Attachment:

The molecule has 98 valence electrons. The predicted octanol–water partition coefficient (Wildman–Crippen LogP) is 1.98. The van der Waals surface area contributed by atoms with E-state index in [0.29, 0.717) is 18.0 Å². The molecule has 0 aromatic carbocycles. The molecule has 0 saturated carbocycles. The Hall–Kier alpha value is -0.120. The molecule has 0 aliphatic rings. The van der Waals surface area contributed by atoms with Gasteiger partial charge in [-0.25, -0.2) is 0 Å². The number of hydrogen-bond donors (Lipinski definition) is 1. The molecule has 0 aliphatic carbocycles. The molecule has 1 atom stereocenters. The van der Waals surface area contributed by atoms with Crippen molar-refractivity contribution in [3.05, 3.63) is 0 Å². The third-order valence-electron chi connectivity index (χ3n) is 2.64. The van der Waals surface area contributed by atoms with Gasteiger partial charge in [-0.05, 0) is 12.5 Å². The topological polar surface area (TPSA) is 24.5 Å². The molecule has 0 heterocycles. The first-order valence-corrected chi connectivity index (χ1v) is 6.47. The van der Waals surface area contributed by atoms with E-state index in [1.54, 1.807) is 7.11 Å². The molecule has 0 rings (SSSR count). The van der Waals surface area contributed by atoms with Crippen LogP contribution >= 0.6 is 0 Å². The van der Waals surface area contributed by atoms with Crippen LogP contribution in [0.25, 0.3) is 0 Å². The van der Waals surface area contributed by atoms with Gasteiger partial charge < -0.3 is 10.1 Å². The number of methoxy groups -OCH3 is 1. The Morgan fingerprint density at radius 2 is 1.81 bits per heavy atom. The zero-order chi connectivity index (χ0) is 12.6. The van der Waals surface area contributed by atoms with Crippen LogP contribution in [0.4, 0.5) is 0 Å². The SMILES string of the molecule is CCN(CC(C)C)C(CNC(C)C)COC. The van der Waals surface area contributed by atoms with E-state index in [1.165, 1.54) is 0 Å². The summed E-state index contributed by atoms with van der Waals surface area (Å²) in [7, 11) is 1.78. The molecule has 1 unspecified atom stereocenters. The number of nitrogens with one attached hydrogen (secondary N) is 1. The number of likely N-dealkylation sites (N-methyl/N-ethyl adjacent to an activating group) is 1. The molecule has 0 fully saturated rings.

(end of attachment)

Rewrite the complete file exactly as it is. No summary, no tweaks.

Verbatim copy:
The molecule has 98 valence electrons. The predicted octanol–water partition coefficient (Wildman–Crippen LogP) is 1.98. The van der Waals surface area contributed by atoms with E-state index in [0.29, 0.717) is 18.0 Å². The molecule has 0 aromatic carbocycles. The molecule has 0 saturated carbocycles. The Hall–Kier alpha value is -0.120. The molecule has 0 aliphatic rings. The van der Waals surface area contributed by atoms with Gasteiger partial charge in [-0.25, -0.2) is 0 Å². The number of hydrogen-bond donors (Lipinski definition) is 1. The molecule has 0 aliphatic carbocycles. The molecule has 1 atom stereocenters. The van der Waals surface area contributed by atoms with Crippen molar-refractivity contribution in [3.05, 3.63) is 0 Å². The third-order valence-electron chi connectivity index (χ3n) is 2.64. The van der Waals surface area contributed by atoms with Gasteiger partial charge in [-0.05, 0) is 12.5 Å². The topological polar surface area (TPSA) is 24.5 Å². The molecule has 0 heterocycles. The first-order valence-corrected chi connectivity index (χ1v) is 6.47. The van der Waals surface area contributed by atoms with E-state index in [1.54, 1.807) is 7.11 Å². The molecule has 0 rings (SSSR count). The van der Waals surface area contributed by atoms with Crippen LogP contribution >= 0.6 is 0 Å². The van der Waals surface area contributed by atoms with Crippen LogP contribution in [0.25, 0.3) is 0 Å². The van der Waals surface area contributed by atoms with Gasteiger partial charge < -0.3 is 10.1 Å². The number of methoxy groups -OCH3 is 1. The Morgan fingerprint density at radius 2 is 1.81 bits per heavy atom. The zero-order chi connectivity index (χ0) is 12.6. The van der Waals surface area contributed by atoms with Crippen LogP contribution in [0.4, 0.5) is 0 Å². The SMILES string of the molecule is CCN(CC(C)C)C(CNC(C)C)COC. The van der Waals surface area contributed by atoms with E-state index in [1.165, 1.54) is 0 Å². The summed E-state index contributed by atoms with van der Waals surface area (Å²) in [7, 11) is 1.78. The molecule has 1 unspecified atom stereocenters. The number of nitrogens with one attached hydrogen (secondary N) is 1. The number of likely N-dealkylation sites (N-methyl/N-ethyl adjacent to an activating group) is 1. The molecule has 0 fully saturated rings.